80 Emollients/Moisturizers AquaphorBalmex DailyAmLactinCutemolDML ForteEucerin OriginalHydrisinolLanolorIndication: To soften and soothe rough, dry skin and increase absorbability of topical medicationsDirections: Apply as necessary or as prescribed; generally after showering/bathing and pat drying; apply liberally to affected areasNeutrogena Norwegian FormulaLac-HydrinAveenoPen-KeraCurelLubriderm Advanced TherapyMinerin
81 AstringentsAstringents – reduce secretions (by causing contraction of tissues) and are antibacterialBest used in eczema where vesicular or draining lesions are presentAcetic Acid 5% (white vinegar) – especially useful in Pseudomonas infectionsBurow’s Solution (Domeboro and others)Potassium Permanganate
82 Burow’s Solution (aluminum acetate) Indication:Used as an astringent wet to dry dressing for relief of inflammatory conditions of the skin such as insect bites, poison ivy, allergy, eczema, and athlete’s foot.Directions: One tablet or one pack per pint of water = 1:40 solutionActions:Collagenase enzyme activity may be inhibited by aluminum acetate solution because of the metal ion and low pH.
83 Burow’s SolutionAs a compress or wet dressing: Saturate a clean, soft, white cloth in the solution. Gently squeeze and apply loosely to affected area. May cover with dry dressing. Saturate the cloth in solution every 15 to 30 minutes and apply to affected area. Repeat as often as necessaryAs a soak: Soak affected area in solution for 15 to 30 minutes. Discard solution after each use. Repeat 3 times a day
84 Burow’s Solution Precautions: Discontinue use if intolerance, irritation, or extension of inflammatory condition being treated occurs. If symptoms persist >7 days, discontinue use and consult physicianDo not use plastic or any other impervious material to prevent evaporationAvoid contact with the eyes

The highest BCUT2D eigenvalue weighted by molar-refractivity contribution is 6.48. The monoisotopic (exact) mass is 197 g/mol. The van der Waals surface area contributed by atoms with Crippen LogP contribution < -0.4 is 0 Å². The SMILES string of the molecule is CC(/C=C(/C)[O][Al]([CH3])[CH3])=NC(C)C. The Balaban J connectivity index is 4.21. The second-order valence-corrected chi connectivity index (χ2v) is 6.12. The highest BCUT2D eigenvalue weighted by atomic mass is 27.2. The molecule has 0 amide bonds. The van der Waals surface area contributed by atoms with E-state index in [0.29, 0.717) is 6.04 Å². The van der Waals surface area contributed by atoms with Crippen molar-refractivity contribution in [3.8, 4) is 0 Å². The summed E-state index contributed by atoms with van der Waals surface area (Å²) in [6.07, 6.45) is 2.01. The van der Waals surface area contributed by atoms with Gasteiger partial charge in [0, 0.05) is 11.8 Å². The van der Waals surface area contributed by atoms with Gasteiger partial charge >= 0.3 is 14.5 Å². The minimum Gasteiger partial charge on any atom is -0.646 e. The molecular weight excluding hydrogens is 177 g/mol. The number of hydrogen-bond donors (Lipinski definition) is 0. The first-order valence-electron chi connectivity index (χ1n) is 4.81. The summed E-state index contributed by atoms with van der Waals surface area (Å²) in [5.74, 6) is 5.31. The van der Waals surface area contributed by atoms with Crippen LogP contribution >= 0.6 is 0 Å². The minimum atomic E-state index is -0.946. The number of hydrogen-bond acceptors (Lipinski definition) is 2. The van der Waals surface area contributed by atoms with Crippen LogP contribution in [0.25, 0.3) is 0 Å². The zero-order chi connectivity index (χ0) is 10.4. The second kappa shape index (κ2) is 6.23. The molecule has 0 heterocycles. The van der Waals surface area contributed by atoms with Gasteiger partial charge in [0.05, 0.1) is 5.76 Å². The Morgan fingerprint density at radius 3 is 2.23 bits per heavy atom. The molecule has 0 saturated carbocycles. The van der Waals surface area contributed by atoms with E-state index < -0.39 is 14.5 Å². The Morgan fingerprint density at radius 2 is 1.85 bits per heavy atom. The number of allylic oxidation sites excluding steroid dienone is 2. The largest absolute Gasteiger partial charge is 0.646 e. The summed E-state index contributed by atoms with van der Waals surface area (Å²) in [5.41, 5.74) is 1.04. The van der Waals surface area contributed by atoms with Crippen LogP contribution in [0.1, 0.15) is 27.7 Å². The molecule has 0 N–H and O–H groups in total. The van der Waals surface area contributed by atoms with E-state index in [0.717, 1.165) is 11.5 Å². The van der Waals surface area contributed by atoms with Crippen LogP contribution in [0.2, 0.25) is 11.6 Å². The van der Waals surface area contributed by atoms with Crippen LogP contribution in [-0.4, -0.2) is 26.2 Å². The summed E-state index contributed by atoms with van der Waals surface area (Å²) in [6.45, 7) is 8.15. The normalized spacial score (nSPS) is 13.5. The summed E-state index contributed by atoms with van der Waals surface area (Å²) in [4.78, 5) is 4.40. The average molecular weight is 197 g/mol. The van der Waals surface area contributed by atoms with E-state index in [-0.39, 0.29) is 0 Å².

86 OTC Meds Antiinflammatory topicals Hydrocortisone creams, 0.5% to 1% Antipruritics and othersBenadryl (diphenhydramine 25-50mg q6h prn)Calamine Lotion (zinc oxide and ferric oxide used as a mild astringent)Caladryl Lotion (both of above)Burow/s solution
90 Basic Rules of Dermal Absorption The larger the surface area the formulation is applied to, the greater the absorptionFormulations or dressings that increase the hydration of the skin generally improve absorptionThe greater the amount of rubbing in of the formulation, the greater the absorptionThe more active inflammation or open vesicles or ulcers present, the greater the absorptionThe longer the formulation remains in contact with the skin, the greater will be the absorption
92 Topical Vehicles Creams: Less greasy and most acceptable to patient Applies more easilyPenetrates skin wellWorks well in intertriginous and hairy areasCan be dryingHave a cooling effectEasy to wash offLotions: more water content and less viscous than creamsOintments:Petrolatum basedAlleviates dryness by prevention of evaporationRemoves scalesEnables medication to penetrates skin wellWater repellantRemains on the skinOcclusive and protectiveSoothing and lubricating
93 Prescription Topical Steroids Low and Medium Potency Do consider use in:Allergic/Contact DermatitisSeborrheic DermatitisIntertrigo of axillary, crural or inframammary regionsAtopic EczemaNeurodermatitisOtic eczemaDo not use:Large body areas because of expense, difficulty with application, and question of internal absorption
94 Prescription Topical Steroids High Potency and Fluorinated Do consider use:With or without occlusive dressing in palmar or plantar atopic dermatitisLocalized neurodermatitisDo not use:FaceIntertriginous areas** prolonged use in any area may cause thinning of the skin, telangiectasia, striae
96 Elidel Elidel (pimecrolimus) 1% cream Indications: Short term and repeated courses for mild to moderate eczema in nonimmunocompromised patients greater that 2 years of age in whom the use of alternative conventional treatment is inadvisable or those with are none responsive to conventional treatment.Can be used anywhere on the skinPrecautions:Do not use in treatment of infected atopic dermatitis, including eczema herpeticumPatients who develop lymphadenopathy should have a complete evaluation to R/O lymphomaAvoid sun light exposure as sun exposure and use of pimecrolimus shortens time of skin lesion to skin tumor formation in animalsDo not use occlusive dressings
97 Elidel (cont’d)Adverse Effects (often resolve after a few days of therapy):Warmth or burning where appliedHeadacheCold-like symptoms (st, cough, rn)FeverViral skin infectionDosage:Apply BIDDiscontinue when symptoms resolvedFurther evaluation needed if symptoms persist > 6 weeksMOA:Calcineurin inhibitorCost:30 grams: $63; 60 grams $117